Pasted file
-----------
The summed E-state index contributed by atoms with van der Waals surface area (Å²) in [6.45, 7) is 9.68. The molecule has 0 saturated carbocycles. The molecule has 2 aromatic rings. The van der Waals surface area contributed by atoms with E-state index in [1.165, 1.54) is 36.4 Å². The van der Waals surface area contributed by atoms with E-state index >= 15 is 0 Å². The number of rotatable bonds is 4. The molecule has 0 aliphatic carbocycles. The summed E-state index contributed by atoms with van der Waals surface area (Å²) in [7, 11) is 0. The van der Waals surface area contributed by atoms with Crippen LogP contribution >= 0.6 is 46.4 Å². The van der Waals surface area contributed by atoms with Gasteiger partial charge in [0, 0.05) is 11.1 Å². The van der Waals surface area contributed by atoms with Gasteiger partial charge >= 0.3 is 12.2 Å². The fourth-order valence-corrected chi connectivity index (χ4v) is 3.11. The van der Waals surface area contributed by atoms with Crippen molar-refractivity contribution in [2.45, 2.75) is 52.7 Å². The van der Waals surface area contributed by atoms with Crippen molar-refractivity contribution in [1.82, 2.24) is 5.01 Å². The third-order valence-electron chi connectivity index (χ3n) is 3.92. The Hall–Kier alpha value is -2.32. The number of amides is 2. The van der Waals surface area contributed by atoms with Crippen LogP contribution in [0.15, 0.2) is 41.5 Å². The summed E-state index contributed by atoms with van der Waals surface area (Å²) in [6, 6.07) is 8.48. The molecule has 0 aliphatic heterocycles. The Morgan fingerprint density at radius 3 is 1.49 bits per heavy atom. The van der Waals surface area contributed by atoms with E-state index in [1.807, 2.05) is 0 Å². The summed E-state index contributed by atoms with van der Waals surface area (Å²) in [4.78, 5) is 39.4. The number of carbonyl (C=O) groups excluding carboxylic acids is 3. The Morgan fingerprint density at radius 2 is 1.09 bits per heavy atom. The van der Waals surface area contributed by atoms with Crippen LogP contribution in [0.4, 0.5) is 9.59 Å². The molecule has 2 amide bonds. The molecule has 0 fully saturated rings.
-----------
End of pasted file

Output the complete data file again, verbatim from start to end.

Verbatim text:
The summed E-state index contributed by atoms with van der Waals surface area (Å²) in [6.45, 7) is 9.68. The molecule has 0 saturated carbocycles. The molecule has 2 aromatic rings. The van der Waals surface area contributed by atoms with E-state index in [1.165, 1.54) is 36.4 Å². The van der Waals surface area contributed by atoms with E-state index >= 15 is 0 Å². The number of rotatable bonds is 4. The molecule has 0 aliphatic carbocycles. The summed E-state index contributed by atoms with van der Waals surface area (Å²) in [7, 11) is 0. The van der Waals surface area contributed by atoms with Crippen LogP contribution >= 0.6 is 46.4 Å². The van der Waals surface area contributed by atoms with Gasteiger partial charge in [0, 0.05) is 11.1 Å². The van der Waals surface area contributed by atoms with Gasteiger partial charge >= 0.3 is 12.2 Å². The fourth-order valence-corrected chi connectivity index (χ4v) is 3.11. The van der Waals surface area contributed by atoms with Crippen molar-refractivity contribution in [2.45, 2.75) is 52.7 Å². The van der Waals surface area contributed by atoms with Crippen molar-refractivity contribution in [1.82, 2.24) is 5.01 Å². The third-order valence-electron chi connectivity index (χ3n) is 3.92. The Hall–Kier alpha value is -2.32. The number of amides is 2. The van der Waals surface area contributed by atoms with Crippen LogP contribution in [0.15, 0.2) is 41.5 Å². The summed E-state index contributed by atoms with van der Waals surface area (Å²) in [6, 6.07) is 8.48. The molecule has 0 aliphatic heterocycles. The Morgan fingerprint density at radius 3 is 1.49 bits per heavy atom. The van der Waals surface area contributed by atoms with E-state index in [1.807, 2.05) is 0 Å². The summed E-state index contributed by atoms with van der Waals surface area (Å²) in [4.78, 5) is 39.4. The number of carbonyl (C=O) groups excluding carboxylic acids is 3. The Morgan fingerprint density at radius 2 is 1.09 bits per heavy atom. The van der Waals surface area contributed by atoms with Crippen LogP contribution in [0.4, 0.5) is 9.59 Å². The molecule has 2 amide bonds. The molecule has 0 fully saturated rings.